Creative Theology Interviews: Michael Bird

creative theology

In light of this series on Creative theology, I thought it worthwhile to sit down and talk with some quality theologians who are presently doing good creative theological work. I was pleased to be able to interview Dr. Michael Bird for this series. You can read more about Dr. Bird here, and you should check out his blog. In this post Dr. Bird answered some basic questions about his creative theological approach.

What role does Scripture play in the formation of your theology?

Scripture should be the primary source and main authority by which we do theology. Since Scripture is a mode of divine revelation it is the “norming norm” of theology. I say that because we believe that in Scripture we hear the voice of God speaking to us through human authors. Now Scripture is not our only authority or only source for theology, but it must always be primary.

 How do you keep Scripture at the center of your theological development?

Well, when you have a question or problem the first thing you do is ask, “What does Scripture say about this or towards this?” Now obviously Scripture does not answer all questions like “What should I think about stem cell research?” or “Who should I marry?” But Scripture will always contain some principle, trajectory, or framework from which we can draw on to address a contemporary situation.

 Is it important to look at old doctrines from fresh perspectives? Why or why not?

I’m a little hesitant when people have “new doctrines,” but a fresh look at an old topic can always be very helpful. I genuinely believe that God has new light to shed on his word (not necessarily a new word) for us. As the church continues to seek the will of God, apprehend the mind of Christ, and follow the leading of the Holy Spirit, and continually reforms itself in conformity to the word of God, we can discover exciting a new ways of expressing the faith that was once for all entrusted to the saints. We can learn how to play that old-time religion in a new key or with a new musical arrangement.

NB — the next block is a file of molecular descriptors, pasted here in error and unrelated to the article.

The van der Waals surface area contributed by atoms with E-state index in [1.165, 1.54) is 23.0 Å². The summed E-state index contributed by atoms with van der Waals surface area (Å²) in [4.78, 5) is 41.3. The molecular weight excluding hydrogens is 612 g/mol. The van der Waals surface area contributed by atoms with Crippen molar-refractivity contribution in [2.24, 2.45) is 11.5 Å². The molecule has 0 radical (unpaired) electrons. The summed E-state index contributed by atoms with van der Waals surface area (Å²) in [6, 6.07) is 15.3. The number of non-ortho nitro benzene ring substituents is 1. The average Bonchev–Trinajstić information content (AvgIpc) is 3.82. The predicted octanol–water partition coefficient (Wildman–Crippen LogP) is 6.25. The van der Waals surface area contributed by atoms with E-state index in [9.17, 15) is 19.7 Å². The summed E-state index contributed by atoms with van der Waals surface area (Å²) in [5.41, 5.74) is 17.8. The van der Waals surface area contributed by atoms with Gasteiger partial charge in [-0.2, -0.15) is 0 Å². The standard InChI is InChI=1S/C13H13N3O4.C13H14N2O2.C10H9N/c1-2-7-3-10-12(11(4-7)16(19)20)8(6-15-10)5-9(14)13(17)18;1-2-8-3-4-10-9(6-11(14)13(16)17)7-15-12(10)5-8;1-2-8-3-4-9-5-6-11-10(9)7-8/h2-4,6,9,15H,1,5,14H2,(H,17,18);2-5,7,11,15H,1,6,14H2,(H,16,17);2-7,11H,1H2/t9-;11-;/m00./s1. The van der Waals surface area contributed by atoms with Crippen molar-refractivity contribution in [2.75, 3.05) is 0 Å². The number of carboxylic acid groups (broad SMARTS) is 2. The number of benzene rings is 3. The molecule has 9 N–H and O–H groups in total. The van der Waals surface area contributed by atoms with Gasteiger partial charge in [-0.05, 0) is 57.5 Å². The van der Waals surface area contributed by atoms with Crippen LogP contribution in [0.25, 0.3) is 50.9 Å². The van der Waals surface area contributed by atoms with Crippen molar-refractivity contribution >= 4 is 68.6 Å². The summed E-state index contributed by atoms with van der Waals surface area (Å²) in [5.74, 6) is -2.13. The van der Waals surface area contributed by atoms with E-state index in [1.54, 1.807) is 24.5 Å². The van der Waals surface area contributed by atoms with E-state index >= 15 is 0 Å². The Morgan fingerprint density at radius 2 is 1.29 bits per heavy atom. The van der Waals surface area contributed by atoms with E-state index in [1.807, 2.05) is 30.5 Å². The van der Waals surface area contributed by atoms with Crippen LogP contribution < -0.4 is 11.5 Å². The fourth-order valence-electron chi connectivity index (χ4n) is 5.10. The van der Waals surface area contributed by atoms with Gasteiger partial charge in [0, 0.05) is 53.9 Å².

Your Evangelical Theology is a great example of creative theology. Where did that idea come from? How has it been received? What do you hope it contributes to the larger realm of systematic theology?

Thanks for the compliment. For me, the chief driver was the idea – that I thought was rather self-evident –that for an evangelical the evangel should be at the forefront of our theological thinking. The gospel should be the center, boundary, and integrating point of our theology, both in development and in application. A few people had said similar things each in their own way (e.g., Karl Barth, Stanley Grenz, Kevin Vanhoozer), but no one to my knowledge had embarked on a concerted effort to make the gospel the dominating motif in a systematic theology. So I decided to have a crack at it. The reception on the whole has been very positive. A few people have quibbled over the odd point here and there – they don’t like how I placed the doctrine of humanity after the doctrine of salvation, complained that I need to understand Karl Barth better, I should have had more on the Holy Spirit etc. – but most critics have acknowledged the validity of making the gospel the center of theology, even if they would prefer I executed a few points differently.

How do you try to balance creativity and orthodoxy in your theology?

Orthodoxy isn’t some kind of narrow barbed wire electric fence that keeps me from running into the green fields of heterodoxy. Orthodoxy is more like the fence around a gigantic electrical pylon to keep me safe from it. For me “orthodoxy” is the sign around our faith that says, “Individuals go beyond this point at their own peril.” There is plenty of room within orthodoxy to be creative, to think, re-think, and re-express the faith given in Scripture, canonized in the creeds, and articulated in the confessions. So as a theologian, I want to play within the safe zone, but in that zone there’s a lot of playground to have fun spinning around on!

 What theologians do you believe are doing some of the most creative yet orthodox work today?

Of course it’s very subjective, but I’m a big fan of Kevin Vanhoozer. He is great on the whole idea of theology and hermeneutics. Graham Cole (a fellow Aussie) is insightful on atonement and christology. Oliver Crisp is a very sane and clear guy, good on atonement. I also like Bruce McCormack, the preeminent American Barthian scholar with evangelical roots.

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